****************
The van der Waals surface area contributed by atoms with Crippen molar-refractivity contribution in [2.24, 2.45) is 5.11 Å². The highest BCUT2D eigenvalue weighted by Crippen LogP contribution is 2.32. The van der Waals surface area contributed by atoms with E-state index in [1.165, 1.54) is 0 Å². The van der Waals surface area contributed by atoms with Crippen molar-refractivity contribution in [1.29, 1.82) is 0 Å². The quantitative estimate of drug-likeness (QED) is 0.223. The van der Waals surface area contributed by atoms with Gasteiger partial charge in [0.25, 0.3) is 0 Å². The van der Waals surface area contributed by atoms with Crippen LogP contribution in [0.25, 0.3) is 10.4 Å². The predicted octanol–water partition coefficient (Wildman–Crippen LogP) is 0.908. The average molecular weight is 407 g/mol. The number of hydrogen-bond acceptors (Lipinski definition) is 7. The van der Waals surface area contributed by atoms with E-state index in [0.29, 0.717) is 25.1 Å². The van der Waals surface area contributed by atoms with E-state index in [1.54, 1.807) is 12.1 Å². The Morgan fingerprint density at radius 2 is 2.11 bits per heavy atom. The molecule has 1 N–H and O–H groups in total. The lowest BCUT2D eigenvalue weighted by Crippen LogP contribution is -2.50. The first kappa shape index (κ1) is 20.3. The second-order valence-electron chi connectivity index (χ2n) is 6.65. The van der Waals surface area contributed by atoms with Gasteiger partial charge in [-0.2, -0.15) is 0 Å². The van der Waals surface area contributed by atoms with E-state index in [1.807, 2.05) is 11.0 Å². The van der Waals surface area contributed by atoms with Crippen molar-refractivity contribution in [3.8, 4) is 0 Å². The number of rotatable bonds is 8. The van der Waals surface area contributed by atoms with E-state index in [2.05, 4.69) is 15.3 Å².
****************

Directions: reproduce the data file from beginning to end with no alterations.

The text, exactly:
The van der Waals surface area contributed by atoms with Crippen molar-refractivity contribution in [2.24, 2.45) is 5.11 Å². The highest BCUT2D eigenvalue weighted by Crippen LogP contribution is 2.32. The van der Waals surface area contributed by atoms with E-state index in [1.165, 1.54) is 0 Å². The van der Waals surface area contributed by atoms with Crippen molar-refractivity contribution in [1.29, 1.82) is 0 Å². The quantitative estimate of drug-likeness (QED) is 0.223. The van der Waals surface area contributed by atoms with Gasteiger partial charge in [0.25, 0.3) is 0 Å². The van der Waals surface area contributed by atoms with Crippen LogP contribution in [0.25, 0.3) is 10.4 Å². The predicted octanol–water partition coefficient (Wildman–Crippen LogP) is 0.908. The average molecular weight is 407 g/mol. The number of hydrogen-bond acceptors (Lipinski definition) is 7. The van der Waals surface area contributed by atoms with E-state index in [0.29, 0.717) is 25.1 Å². The van der Waals surface area contributed by atoms with E-state index in [1.54, 1.807) is 12.1 Å². The Morgan fingerprint density at radius 2 is 2.11 bits per heavy atom. The molecule has 1 N–H and O–H groups in total. The lowest BCUT2D eigenvalue weighted by Crippen LogP contribution is -2.50. The first kappa shape index (κ1) is 20.3. The second-order valence-electron chi connectivity index (χ2n) is 6.65. The van der Waals surface area contributed by atoms with Gasteiger partial charge in [-0.2, -0.15) is 0 Å². The van der Waals surface area contributed by atoms with E-state index in [1.807, 2.05) is 11.0 Å². The van der Waals surface area contributed by atoms with Crippen molar-refractivity contribution in [3.8, 4) is 0 Å². The number of rotatable bonds is 8. The van der Waals surface area contributed by atoms with E-state index in [2.05, 4.69) is 15.3 Å².